Newly-Discovered Class of Genes Determines –
and Restricts – Stem Cell Fate
(Philadelphia, PA) – Research on adult stem cells found in the
skin hints at a new class of genes, according to a study from investigators
at the University of Pennsylvania School of Medicine.
These genes – dubbed pangenes – can both govern a stem cell’s
fate and put a hold on future differentiation until the time is right.
Understanding the molecular control of these genes has implications for
therapies that involve tissue regeneration.
The researchers found that Pax3, a gene critical in embryonic
development of melanocytes – cells that make and store the pigments
in the skin and hair – is also expressed in adult stem cells in
“Our findings told us that a recapitulation of an embryonic program
is occurring in resident stem cells in adult skin,” explains Jon
Epstein, MD, Professor of Medicine, Cardiovascular Division.
“These few rare stem cells were expressing genes that previously
had only been known to be expressed in a developing embryo. That was the
first clue that we were on to something new.” Epstein and colleagues
report their findings in the February 24th
issue of Nature.
The scientists found that Pax3 plays dual – and somewhat
seemingly contradictory – roles in adult stem cells: it directs
them to become melanocytes, but simultaneously prevents them from differentiating
completely. “It gets the show going, but at the same time, prevents
the final act,” says Epstein. “I call this dual function a
“biological capacitor,” because Pax3 tells the cell:
Get ready to go, but at the same time won’t let it proceed.”
Pangenes Express Behavioral Qualities of Pan and Peter Pan
Epstein notes that this research is conceptually new since he suggests
that a single gene can both tell a cell what it should become and restrict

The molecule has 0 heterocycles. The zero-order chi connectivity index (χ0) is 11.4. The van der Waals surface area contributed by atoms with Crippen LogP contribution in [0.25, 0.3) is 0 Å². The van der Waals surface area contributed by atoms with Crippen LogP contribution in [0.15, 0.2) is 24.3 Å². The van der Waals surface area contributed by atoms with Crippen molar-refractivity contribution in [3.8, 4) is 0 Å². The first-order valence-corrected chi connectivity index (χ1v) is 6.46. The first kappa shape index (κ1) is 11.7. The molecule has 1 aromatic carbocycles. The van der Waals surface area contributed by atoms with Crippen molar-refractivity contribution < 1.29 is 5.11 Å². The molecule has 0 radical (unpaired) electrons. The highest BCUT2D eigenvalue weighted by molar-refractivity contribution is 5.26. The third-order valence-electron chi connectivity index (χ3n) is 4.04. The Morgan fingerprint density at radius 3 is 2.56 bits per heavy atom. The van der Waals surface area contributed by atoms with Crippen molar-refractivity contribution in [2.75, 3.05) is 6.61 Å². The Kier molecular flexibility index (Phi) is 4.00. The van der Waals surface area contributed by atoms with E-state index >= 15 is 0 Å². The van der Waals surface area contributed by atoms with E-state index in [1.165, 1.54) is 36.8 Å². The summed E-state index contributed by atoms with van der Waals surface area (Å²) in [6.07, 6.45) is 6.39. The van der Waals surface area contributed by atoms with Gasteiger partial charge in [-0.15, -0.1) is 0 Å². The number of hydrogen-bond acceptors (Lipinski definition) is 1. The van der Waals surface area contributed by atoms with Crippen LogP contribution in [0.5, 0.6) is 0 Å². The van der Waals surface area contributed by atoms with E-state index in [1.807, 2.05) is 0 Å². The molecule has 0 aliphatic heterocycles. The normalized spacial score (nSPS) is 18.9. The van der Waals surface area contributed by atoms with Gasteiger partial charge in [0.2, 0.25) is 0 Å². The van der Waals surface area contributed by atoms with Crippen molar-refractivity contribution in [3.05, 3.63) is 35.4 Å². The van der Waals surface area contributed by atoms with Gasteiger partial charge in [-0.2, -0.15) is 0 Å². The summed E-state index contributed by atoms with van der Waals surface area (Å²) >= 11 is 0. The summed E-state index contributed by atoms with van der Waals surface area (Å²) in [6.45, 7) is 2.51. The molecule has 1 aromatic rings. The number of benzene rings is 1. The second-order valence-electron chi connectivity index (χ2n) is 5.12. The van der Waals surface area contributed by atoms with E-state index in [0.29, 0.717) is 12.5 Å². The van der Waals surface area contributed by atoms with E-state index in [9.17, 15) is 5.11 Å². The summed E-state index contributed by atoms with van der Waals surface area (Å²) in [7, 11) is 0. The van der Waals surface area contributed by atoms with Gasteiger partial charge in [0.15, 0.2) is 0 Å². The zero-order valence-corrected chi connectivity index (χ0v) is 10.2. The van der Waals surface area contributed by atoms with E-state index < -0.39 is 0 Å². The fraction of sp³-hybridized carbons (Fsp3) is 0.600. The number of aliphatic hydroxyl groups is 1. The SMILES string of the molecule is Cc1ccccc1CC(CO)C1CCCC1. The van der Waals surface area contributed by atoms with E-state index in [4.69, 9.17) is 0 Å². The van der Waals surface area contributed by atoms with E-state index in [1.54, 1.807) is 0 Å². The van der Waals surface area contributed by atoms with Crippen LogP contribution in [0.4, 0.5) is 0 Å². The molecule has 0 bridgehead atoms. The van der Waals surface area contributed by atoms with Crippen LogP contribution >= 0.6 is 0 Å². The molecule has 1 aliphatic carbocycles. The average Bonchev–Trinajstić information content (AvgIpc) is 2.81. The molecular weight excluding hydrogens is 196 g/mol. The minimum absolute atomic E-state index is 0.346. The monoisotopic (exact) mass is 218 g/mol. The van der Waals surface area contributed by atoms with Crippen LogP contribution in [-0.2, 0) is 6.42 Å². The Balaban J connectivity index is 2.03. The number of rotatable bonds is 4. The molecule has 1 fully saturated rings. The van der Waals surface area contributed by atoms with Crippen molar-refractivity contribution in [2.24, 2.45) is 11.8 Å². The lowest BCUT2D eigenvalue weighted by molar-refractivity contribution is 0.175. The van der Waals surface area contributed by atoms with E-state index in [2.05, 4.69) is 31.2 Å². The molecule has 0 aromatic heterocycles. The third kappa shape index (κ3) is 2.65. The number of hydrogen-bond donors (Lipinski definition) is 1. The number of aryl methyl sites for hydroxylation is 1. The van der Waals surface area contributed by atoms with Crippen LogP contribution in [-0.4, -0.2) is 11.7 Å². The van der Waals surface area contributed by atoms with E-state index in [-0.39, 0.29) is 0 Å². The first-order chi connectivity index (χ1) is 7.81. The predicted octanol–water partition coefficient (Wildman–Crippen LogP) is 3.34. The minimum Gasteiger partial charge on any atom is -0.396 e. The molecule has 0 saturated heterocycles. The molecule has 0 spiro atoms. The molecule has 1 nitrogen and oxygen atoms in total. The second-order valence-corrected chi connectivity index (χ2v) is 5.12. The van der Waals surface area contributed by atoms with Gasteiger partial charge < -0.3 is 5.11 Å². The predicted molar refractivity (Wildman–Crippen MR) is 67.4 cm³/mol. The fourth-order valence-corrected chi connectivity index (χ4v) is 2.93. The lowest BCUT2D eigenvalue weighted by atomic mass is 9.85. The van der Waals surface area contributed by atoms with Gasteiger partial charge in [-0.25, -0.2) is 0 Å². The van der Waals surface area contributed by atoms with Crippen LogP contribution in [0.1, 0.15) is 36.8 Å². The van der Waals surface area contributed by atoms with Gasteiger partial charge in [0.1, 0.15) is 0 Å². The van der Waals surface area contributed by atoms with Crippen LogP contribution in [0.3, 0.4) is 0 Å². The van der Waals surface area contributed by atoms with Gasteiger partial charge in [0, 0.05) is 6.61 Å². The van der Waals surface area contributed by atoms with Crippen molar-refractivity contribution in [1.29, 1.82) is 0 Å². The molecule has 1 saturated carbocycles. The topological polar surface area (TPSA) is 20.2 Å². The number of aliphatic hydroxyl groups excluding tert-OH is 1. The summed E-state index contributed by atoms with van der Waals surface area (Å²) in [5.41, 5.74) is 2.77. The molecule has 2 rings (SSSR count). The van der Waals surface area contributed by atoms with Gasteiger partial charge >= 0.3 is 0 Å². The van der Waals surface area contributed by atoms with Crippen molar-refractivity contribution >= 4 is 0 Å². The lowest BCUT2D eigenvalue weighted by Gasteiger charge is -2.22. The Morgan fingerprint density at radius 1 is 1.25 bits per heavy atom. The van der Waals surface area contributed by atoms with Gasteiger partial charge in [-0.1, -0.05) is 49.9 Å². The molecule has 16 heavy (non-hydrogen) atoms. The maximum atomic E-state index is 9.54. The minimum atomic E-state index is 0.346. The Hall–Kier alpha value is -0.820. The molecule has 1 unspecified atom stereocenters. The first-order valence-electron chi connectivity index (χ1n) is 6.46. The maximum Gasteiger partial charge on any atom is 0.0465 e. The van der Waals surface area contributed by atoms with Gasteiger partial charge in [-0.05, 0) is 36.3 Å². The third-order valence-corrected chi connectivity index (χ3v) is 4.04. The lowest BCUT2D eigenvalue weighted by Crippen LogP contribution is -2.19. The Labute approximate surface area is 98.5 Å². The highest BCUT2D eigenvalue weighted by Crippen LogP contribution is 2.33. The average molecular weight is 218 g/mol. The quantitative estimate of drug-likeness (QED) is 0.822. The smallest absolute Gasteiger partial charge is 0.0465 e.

its fate by preventing differentiation. The ability of a single biochemical
factor or complex of factors to have this dual role may represent a new
general paradigm for developmental and stem-cell biology. “My idea
is that this is a new family of genes—they can both determine the
cell type, but also put the breaks on differentiation,” says Epstein.
“We have named them pangenes, after the Greek god Pan and Peter
Pan, who were able to orchestrate complex events while never growing old.”
Epstein thinks that this concept may also be important for understanding
the cell of origin for a number of tumors. Pax3 is known to be
involved in some tumors, which adds evidence to the stem-cell origin for
some cancers. This theory proposes that many cancers may arise from normally
scarce resident stem cells that grow uncontrollably, rather than from
the vast majority of differentiated cells that make up organs where cancers
are found. If this theory is correct, resident stem cells in the skin
could be the cells that turn into skin cancers like melanoma. Understanding
stem cell biology may therefore be important for developing new therapies
Adult resident stem cells have been identified in many types of organs
and may be a potential reservoir for tissue regeneration. A fundamental
understanding of the molecular programs that regulate stem-cell differentiation
is necessary for harnessing this potential.
This work was supported by grants from the National Institutes of Health.
Epstein’s coauthors are Deborah Lang, Min Min Lu, Li Huang, Kurt
A. Engleka, Maozhen Zhang, Emily Y. Chu, and Sarah Millar from Penn; and
Shari Lipner and Arthur Skoultchi from the Albert Einstein College of
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